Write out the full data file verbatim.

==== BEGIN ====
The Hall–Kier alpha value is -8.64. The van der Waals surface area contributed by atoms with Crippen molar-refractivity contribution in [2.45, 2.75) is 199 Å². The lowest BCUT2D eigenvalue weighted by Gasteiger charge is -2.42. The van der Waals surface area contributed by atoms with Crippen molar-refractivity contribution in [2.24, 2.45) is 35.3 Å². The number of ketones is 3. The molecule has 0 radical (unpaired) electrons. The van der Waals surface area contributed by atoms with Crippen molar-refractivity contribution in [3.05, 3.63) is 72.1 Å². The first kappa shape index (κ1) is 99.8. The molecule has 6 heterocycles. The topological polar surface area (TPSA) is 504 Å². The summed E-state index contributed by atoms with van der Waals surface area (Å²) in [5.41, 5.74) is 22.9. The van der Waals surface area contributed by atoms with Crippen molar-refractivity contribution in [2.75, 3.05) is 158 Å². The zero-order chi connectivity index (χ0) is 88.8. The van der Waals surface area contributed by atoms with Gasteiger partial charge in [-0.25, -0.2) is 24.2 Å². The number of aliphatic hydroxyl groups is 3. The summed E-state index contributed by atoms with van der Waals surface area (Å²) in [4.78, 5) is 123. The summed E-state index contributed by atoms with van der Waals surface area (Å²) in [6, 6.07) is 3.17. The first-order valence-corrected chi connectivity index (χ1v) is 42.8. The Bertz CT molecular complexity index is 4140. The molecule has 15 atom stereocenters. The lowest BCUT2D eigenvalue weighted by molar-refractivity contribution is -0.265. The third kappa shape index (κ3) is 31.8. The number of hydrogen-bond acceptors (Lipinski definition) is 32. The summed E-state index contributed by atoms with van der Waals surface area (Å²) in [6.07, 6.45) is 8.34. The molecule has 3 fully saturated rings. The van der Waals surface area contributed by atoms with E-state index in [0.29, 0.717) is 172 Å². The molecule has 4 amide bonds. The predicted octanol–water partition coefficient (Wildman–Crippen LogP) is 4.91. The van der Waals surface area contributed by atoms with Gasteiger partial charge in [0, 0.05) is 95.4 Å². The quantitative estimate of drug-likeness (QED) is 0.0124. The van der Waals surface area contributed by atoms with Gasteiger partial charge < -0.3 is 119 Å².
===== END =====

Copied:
The Hall–Kier alpha value is -8.64. The van der Waals surface area contributed by atoms with Crippen molar-refractivity contribution in [2.45, 2.75) is 199 Å². The lowest BCUT2D eigenvalue weighted by Gasteiger charge is -2.42. The van der Waals surface area contributed by atoms with Crippen molar-refractivity contribution in [2.24, 2.45) is 35.3 Å². The number of ketones is 3. The molecule has 0 radical (unpaired) electrons. The van der Waals surface area contributed by atoms with Crippen molar-refractivity contribution in [3.05, 3.63) is 72.1 Å². The first kappa shape index (κ1) is 99.8. The molecule has 6 heterocycles. The topological polar surface area (TPSA) is 504 Å². The summed E-state index contributed by atoms with van der Waals surface area (Å²) in [5.41, 5.74) is 22.9. The van der Waals surface area contributed by atoms with Crippen molar-refractivity contribution in [2.75, 3.05) is 158 Å². The zero-order chi connectivity index (χ0) is 88.8. The van der Waals surface area contributed by atoms with Gasteiger partial charge in [-0.25, -0.2) is 24.2 Å². The number of aliphatic hydroxyl groups is 3. The summed E-state index contributed by atoms with van der Waals surface area (Å²) in [4.78, 5) is 123. The summed E-state index contributed by atoms with van der Waals surface area (Å²) in [6, 6.07) is 3.17. The first-order valence-corrected chi connectivity index (χ1v) is 42.8. The Bertz CT molecular complexity index is 4140. The molecule has 15 atom stereocenters. The lowest BCUT2D eigenvalue weighted by molar-refractivity contribution is -0.265. The third kappa shape index (κ3) is 31.8. The number of hydrogen-bond acceptors (Lipinski definition) is 32. The summed E-state index contributed by atoms with van der Waals surface area (Å²) in [6.07, 6.45) is 8.34. The molecule has 3 fully saturated rings. The van der Waals surface area contributed by atoms with E-state index in [0.29, 0.717) is 172 Å². The molecule has 4 amide bonds. The predicted octanol–water partition coefficient (Wildman–Crippen LogP) is 4.91. The van der Waals surface area contributed by atoms with Gasteiger partial charge in [0, 0.05) is 95.4 Å². The quantitative estimate of drug-likeness (QED) is 0.0124. The van der Waals surface area contributed by atoms with Gasteiger partial charge < -0.3 is 119 Å².